A lot of times that means finding ways to map data sources to known devices on the network, and parsing out what’s expected vs unexpected, or anomalous. We do this for WAN and LAN-based data, and for sources within the network, the DMZ and externally. It’s a lot of work and still not as wizard-like as we might hope.

But, I think I’ve just found my new favourite toy- and it came via Splunk. When I saw it, I just had to have it. :)

I didn’t get far with the Splunk demo at RSA, but totally made up for it at Interop, by way of an extremely knowledgeable woman – Christina Noren, the VP of Product Management there at Splunk. Talk about someone who knows her stuff. I was really amazed with what this little log search engine can do. And, add to that the overview of visualization I got from Raffy Marty, Chief Security Strategist, and I was totally blown away. With Splunk, you can quickly gain insight into the events happening on your network, and the visualization tools give you a unique and easy-to-interpret representation of the data.

The two together build a foundation for some great security tools, and ways to visualize data and trends for everything from PCI compliance to Change Management to Phishing attacks… and more.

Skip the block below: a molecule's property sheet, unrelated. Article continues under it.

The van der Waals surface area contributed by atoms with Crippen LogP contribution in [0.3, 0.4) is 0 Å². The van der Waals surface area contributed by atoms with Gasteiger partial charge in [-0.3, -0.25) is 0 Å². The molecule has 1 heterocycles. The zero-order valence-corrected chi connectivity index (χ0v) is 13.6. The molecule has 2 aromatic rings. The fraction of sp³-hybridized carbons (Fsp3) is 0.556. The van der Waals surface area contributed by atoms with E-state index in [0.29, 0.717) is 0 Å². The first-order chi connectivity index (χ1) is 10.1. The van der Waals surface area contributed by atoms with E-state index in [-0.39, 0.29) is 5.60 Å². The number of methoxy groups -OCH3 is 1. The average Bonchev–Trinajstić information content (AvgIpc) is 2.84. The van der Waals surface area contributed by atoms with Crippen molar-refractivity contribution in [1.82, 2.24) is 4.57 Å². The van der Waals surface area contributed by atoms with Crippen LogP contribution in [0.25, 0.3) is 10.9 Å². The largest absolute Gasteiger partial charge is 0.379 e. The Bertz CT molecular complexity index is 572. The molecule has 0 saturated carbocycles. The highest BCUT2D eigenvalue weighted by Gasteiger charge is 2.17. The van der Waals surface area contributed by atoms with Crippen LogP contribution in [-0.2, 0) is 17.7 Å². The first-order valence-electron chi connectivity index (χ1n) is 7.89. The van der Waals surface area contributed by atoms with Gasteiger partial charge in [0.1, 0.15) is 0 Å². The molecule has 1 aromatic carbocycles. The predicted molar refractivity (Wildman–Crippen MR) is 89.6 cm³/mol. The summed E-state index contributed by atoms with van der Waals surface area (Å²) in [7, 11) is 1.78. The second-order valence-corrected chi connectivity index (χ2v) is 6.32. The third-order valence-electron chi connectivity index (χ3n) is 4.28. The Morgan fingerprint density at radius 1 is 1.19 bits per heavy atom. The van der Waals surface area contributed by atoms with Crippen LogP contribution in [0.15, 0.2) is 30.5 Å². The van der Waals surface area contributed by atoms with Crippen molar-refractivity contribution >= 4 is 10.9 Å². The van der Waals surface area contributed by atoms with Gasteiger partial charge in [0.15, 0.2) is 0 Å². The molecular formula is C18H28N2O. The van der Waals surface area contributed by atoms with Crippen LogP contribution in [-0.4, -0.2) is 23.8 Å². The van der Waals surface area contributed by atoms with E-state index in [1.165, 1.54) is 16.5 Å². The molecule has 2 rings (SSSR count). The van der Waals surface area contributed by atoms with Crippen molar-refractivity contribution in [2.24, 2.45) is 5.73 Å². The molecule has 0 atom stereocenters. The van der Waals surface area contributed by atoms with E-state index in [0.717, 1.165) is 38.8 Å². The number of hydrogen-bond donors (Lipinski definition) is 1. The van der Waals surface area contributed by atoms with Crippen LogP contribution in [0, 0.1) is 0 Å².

Why is this important? I’m always looking for new ways to present data to customers. We can throw all the gadgets we want to on the network, but ultimately someone (not someTHING) needs to know what’s going on– especially in a world now where people are being held personally responsible for security- or lack there of. There’s a lot of data and events, and we need a way to turn that information into something useable. 

Go forth and play… You can download Splunk (yes, for free) at Check out the blogs and SplunkBase to get more cool tools and plug-ins. In a couple of months, Raffy’s new book Applied Security Visualization will be released and includes more in-depth information on using visualization in your environment. I strongly suggest you read it. Need more reasons to check it out? They have the BEST t-shirts ever…

Expect to see more from me on this topic, and some tips and tricks for Splunk…